Plant responses and adaptation to environmental stresses often involve differential gene expression, which is regulated by a dynamic network of numerous transcription factors and various stress tolerance genes in an ABA-dependent or -independent manner [45,46,47,48]. Alba proteins are associated with stress tolerance due to their involvement in genome packaging and organization, transcriptional and translational regulation, post-translational regulation, and RNA metabolism, in addition to responses to different environmental stresses [2, 22, 49]. The possible roles of Alba family genes in plant stress responses were supported by previous studies reporting the stress-induced expression of Alba genes in several plant species, such as cotton, Arabidopsis, and rice [15, 22, 23]. The role of OsAlba1 as a DNA binding protein involved in oxidative stress tolerance was revealed by complementation analysis in yeast. Moreover, the susceptibility of ghAlba4- and ghAlba5-silenced cotton plants to drought and salinity conditions highlighted the possible involvement of Alba genes in plant stress tolerance [23, 40].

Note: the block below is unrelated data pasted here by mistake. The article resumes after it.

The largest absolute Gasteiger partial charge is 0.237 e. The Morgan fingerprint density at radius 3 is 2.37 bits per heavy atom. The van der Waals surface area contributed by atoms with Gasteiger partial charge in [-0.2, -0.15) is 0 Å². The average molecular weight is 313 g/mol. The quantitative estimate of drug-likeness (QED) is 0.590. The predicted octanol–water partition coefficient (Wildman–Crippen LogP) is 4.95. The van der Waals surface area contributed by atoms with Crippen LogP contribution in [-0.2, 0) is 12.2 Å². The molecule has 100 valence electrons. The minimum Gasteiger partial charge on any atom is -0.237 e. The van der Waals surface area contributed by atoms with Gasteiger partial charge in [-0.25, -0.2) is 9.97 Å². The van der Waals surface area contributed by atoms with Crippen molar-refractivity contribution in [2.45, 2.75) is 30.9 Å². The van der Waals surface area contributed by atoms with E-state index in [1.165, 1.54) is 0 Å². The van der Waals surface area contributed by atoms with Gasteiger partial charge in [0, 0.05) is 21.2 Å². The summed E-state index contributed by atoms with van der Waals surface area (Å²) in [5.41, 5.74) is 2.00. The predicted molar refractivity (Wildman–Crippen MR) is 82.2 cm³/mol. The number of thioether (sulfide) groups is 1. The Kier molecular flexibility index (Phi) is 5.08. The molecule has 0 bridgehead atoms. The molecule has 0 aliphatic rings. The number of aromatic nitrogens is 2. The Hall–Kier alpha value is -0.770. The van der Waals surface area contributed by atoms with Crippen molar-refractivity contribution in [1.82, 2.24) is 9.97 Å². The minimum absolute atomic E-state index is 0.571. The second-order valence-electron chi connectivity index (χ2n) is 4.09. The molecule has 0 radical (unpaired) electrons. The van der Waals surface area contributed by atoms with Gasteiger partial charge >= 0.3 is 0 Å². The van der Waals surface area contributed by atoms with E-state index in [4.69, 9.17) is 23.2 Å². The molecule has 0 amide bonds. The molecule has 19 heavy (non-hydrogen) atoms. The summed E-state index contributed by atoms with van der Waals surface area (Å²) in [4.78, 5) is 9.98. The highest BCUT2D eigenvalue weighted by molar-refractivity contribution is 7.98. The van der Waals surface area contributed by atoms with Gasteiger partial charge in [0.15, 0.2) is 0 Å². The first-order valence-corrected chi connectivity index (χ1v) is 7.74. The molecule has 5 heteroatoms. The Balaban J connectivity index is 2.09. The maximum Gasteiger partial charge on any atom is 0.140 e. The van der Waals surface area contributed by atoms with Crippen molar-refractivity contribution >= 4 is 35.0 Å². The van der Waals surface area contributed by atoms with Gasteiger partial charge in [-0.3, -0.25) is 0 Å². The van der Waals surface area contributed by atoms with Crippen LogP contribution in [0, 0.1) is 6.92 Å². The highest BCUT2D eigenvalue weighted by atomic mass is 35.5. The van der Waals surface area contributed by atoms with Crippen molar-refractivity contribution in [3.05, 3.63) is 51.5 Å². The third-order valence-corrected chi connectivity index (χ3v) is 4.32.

We also observed that tomato Alba genes were differentially expressed in response to various abiotic stresses (Fig. 7a-e). SlAlba4 and SlAlba5 expression was significantly induced by heat treatment (Fig. 7a), which is in agreement with the finding that many Alba family genes in Arabidopsis and rice were markedly upregulated in response to mild heat stress (37 °C) and moderate heat stress (42 °C), respectively [15, 22]. Here we showed that SlAlba6 was sharply upregulated in plants under saline conditions (Fig. 7b), suggesting its possible role in salt tolerance in tomato. This result is in agreement with the recent study finding that Alba genes were expressed at higher levels in cotton upon exposure to salt stress and that ghAlba4 and ghAlba5 cotton plants showed increased sensitivity to salt treatment compared to wild type and control plants . The upregulation of SlAlba3 at 24 h after withholding watering revealed its probable involvement in response to drought stress. This finding is supported by previous reports in which several Alba genes in rice and cotton were upregulated by dehydration treatment [22, 23]. The expression level of SlAlba8 was considerably elevated following cold stress (Fig. 7c), which is consistent with the finding that a few rice Alba genes were upregulated in response to low temperature stress . The phytohormone ABA is well known for its role in regulating plant acclimation to adverse environmental stresses, including heat, cold, salt, and drought [50,51,52]. All tomato Alba genes except SlAlba3 were markedly upregulated under ABA treatment (Fig. 7e), which agrees with the finding that multiple Alba genes in rice were induced by ABA treatment . Therefore, SlAlba genes might function in abiotic stress tolerance via their direct roles in ABA signalling.